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Treatment of gingivitis


Treatment of gingivitis


What is gingivitis?

Gingivitis is the inflammation of the gingiva. It is generally one of the most common diseases of periodontal tissues (gums). It usually occurs abruptly and involves one or more teeth.

What are the symptoms of gingivitis?

The patient may experience various symptoms. The most common of these are:

  1. Swelling gums.
  2. Gums with a bright red or purple color.
  3. Gums that hurt on contact e.g. with a toothbrush or finger.
  4. Bleeding gums after brushing, dental floss, even on their own.
  5. Halitosis (bad breath).

What are the causes of Gingivitis?

Acute gingivitis is usually caused by the following factors:

1) Factors related to the level of oral hygiene:

Neglected oral hygiene (when we do not brush our teeth and gums properly and regularly).

This develops the dental plaque, which then hardens and becomes a stone, then forms a plaque on the stone that hardens and becomes a second layer of stone and continues until a very thick stone is formed and a large inflammation in the gums.

2) Factors not related to the level of oral hygiene:

  • Traumatic occlusion (when a tooth is found with its competitor faster than the other teeth during the occlusion).
  • Misuse of the toothbrush, dental floss or toothpick, resulting in mechanical injury to the gums.
  • Prosthetic work (dental fillings, bridges, crowns) that improperly hold food between the teeth due to improper construction, making it difficult to brush and remove dental plaque from teeth and gums.
  • Gingivitis resulting from severe mental disorders or serious illnesses eg. diabetes and stress.

All this leads to a decrease in the body’s defense and as a result of gingivitis.

  • Pregnancy, breast-feeding gingivitis.During pregnancy and lactation, estrogens increase in the female body resulting in hyperemia and swelling of the oral mucosa.
  • Pharmaceutical gingivitis.The use of certain medicines, such as antidepressants, anti-epileptic and others, cause gum hyperplasia and inflammation.

What does the treatment of gingivitis include?

Treatment of gingivitis involves the removal of sub-gingival and supra-gingival tartar, the removal of gingival inflammatory tissues, and the removal of dental plaque and pigments on the teeth by the method of air polishing. The treatment is done with the use of hand tools and ultrasound, as well as with the use of polishing machine with hand tools.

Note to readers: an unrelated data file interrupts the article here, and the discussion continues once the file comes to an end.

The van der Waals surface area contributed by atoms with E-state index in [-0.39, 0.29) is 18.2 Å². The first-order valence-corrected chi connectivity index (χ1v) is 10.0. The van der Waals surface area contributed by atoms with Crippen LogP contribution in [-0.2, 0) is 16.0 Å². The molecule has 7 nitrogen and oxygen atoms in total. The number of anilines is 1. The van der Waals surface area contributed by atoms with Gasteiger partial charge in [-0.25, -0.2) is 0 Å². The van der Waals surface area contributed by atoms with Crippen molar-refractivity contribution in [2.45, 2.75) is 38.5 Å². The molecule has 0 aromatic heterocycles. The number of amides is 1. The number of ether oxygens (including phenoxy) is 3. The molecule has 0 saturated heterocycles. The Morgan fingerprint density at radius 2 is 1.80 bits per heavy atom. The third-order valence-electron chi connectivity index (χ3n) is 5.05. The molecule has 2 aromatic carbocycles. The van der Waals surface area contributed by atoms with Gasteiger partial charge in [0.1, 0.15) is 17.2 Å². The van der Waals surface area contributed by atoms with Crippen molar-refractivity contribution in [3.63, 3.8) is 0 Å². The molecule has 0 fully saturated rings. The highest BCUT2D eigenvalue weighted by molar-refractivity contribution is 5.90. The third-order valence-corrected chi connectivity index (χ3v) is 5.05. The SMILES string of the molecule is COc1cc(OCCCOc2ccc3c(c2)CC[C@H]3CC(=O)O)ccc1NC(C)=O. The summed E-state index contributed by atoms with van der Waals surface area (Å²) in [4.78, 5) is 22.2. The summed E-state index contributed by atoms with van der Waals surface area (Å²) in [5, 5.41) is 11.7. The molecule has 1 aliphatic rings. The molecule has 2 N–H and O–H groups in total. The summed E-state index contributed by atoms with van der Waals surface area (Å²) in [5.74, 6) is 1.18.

Polishing can be done with a special spray blasting machine.

How long does treatment for gingivitis last?

Usually treatment for acute gingivitis is completed in one appointment, but if useful, a second or more appointment will be needed to re-check oral hygiene at the dental office, following the Swiss protocol:

In the 1st appointment the whole sub-gingival and supra-gingival tartar will be removed. In addition, inflammatory tissues will also be removed. Finally, the polishing will be done with the special instrument of the Swiss company EMS, which will remove all dental plaque and tooth stains.

However, if radical scraping is required for treatment of recurrent periodontitis, 2 or even 4 appointments may be required depending on the treatment, whether performed per jaw or quadrant.

Gingivitis Treatment: Postoperative Stage

It is normal to have slight pain in the teeth and gingiva after a thorough cleaning by the dentist, especially if there is a sensitivity problem before surgery.

Removing the irritants reduces the inflammation of the gums, which appear to recede, revealing the true dimensions of the gum recession caused by gingivitis.

For some days after treatment the gums may be irritated, sensitive, and may bleed slightly.

Treatment of Gingivitis: Final Outcome

It will take a few days or weeks for the morphology and gingiva sensitivity to be fully restored. During this period, bleeding in the gums of the patient will be reduced when brushing, and there will be a noticeable difference in the odor of the mouth. After treatment the patient will feel his mouth cleaner, lighter and his teeth whiter.

It is recommended that a dentist review after a few weeks to evaluate the degree of healing of the gums and the reduction of the depth of the follicles (if any), which is the most critical criterion for the success of the treatment along with the reduction of the gingival bleeding.

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